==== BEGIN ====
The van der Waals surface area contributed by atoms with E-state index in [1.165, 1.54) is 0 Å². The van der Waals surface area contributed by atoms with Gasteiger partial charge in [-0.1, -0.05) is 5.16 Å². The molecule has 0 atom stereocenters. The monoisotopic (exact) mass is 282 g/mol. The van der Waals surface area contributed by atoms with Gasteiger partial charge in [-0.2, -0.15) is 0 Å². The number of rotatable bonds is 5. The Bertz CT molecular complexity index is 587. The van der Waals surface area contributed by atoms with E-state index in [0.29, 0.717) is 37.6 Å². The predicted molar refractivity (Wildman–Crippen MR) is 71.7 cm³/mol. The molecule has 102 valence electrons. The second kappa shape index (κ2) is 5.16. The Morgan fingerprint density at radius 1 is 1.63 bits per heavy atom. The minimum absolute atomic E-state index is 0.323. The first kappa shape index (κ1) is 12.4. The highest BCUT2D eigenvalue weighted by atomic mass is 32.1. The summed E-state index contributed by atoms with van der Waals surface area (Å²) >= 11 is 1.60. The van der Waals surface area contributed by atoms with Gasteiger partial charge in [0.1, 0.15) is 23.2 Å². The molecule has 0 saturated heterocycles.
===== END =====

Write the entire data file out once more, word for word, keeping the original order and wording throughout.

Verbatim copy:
The van der Waals surface area contributed by atoms with E-state index in [1.165, 1.54) is 0 Å². The van der Waals surface area contributed by atoms with Gasteiger partial charge in [-0.1, -0.05) is 5.16 Å². The molecule has 0 atom stereocenters. The monoisotopic (exact) mass is 282 g/mol. The van der Waals surface area contributed by atoms with Gasteiger partial charge in [-0.2, -0.15) is 0 Å². The number of rotatable bonds is 5. The Bertz CT molecular complexity index is 587. The van der Waals surface area contributed by atoms with E-state index in [0.29, 0.717) is 37.6 Å². The predicted molar refractivity (Wildman–Crippen MR) is 71.7 cm³/mol. The molecule has 102 valence electrons. The second kappa shape index (κ2) is 5.16. The Morgan fingerprint density at radius 1 is 1.63 bits per heavy atom. The minimum absolute atomic E-state index is 0.323. The first kappa shape index (κ1) is 12.4. The highest BCUT2D eigenvalue weighted by atomic mass is 32.1. The summed E-state index contributed by atoms with van der Waals surface area (Å²) >= 11 is 1.60. The van der Waals surface area contributed by atoms with Gasteiger partial charge in [0.1, 0.15) is 23.2 Å². The molecule has 0 saturated heterocycles.